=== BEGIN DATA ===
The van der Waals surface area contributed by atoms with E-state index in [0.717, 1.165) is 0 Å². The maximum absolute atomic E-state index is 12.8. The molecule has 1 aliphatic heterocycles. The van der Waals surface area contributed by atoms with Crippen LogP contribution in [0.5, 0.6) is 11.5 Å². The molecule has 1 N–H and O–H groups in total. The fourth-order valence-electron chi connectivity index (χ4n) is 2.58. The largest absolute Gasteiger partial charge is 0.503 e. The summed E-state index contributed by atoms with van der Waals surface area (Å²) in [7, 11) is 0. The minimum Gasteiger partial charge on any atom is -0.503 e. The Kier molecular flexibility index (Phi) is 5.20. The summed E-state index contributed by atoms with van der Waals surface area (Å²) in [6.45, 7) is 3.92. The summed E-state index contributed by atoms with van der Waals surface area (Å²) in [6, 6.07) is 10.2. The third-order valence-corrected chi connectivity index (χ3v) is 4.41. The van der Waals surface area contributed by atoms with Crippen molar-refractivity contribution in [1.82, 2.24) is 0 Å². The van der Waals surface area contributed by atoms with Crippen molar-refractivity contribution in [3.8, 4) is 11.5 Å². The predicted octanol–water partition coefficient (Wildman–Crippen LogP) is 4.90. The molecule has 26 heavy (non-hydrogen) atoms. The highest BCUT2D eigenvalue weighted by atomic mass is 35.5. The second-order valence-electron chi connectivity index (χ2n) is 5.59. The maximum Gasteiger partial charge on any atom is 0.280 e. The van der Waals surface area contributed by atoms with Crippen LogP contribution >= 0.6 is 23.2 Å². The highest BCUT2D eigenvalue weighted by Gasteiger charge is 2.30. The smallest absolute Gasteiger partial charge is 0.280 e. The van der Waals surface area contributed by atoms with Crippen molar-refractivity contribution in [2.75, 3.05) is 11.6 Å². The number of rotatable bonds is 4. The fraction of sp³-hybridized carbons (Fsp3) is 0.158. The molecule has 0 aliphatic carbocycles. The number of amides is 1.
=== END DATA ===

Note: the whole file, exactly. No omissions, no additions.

The van der Waals surface area contributed by atoms with E-state index in [0.717, 1.165) is 0 Å². The maximum absolute atomic E-state index is 12.8. The molecule has 1 aliphatic heterocycles. The van der Waals surface area contributed by atoms with Crippen LogP contribution in [0.5, 0.6) is 11.5 Å². The molecule has 1 N–H and O–H groups in total. The fourth-order valence-electron chi connectivity index (χ4n) is 2.58. The largest absolute Gasteiger partial charge is 0.503 e. The summed E-state index contributed by atoms with van der Waals surface area (Å²) in [7, 11) is 0. The minimum Gasteiger partial charge on any atom is -0.503 e. The Kier molecular flexibility index (Phi) is 5.20. The summed E-state index contributed by atoms with van der Waals surface area (Å²) in [6.45, 7) is 3.92. The summed E-state index contributed by atoms with van der Waals surface area (Å²) in [6, 6.07) is 10.2. The third-order valence-corrected chi connectivity index (χ3v) is 4.41. The van der Waals surface area contributed by atoms with Crippen molar-refractivity contribution in [1.82, 2.24) is 0 Å². The van der Waals surface area contributed by atoms with Crippen molar-refractivity contribution in [3.8, 4) is 11.5 Å². The predicted octanol–water partition coefficient (Wildman–Crippen LogP) is 4.90. The molecule has 26 heavy (non-hydrogen) atoms. The highest BCUT2D eigenvalue weighted by atomic mass is 35.5. The second-order valence-electron chi connectivity index (χ2n) is 5.59. The maximum Gasteiger partial charge on any atom is 0.280 e. The van der Waals surface area contributed by atoms with Crippen LogP contribution >= 0.6 is 23.2 Å². The highest BCUT2D eigenvalue weighted by Gasteiger charge is 2.30. The smallest absolute Gasteiger partial charge is 0.280 e. The van der Waals surface area contributed by atoms with Crippen molar-refractivity contribution in [2.75, 3.05) is 11.6 Å². The number of rotatable bonds is 4. The fraction of sp³-hybridized carbons (Fsp3) is 0.158. The molecule has 0 aliphatic carbocycles. The number of amides is 1.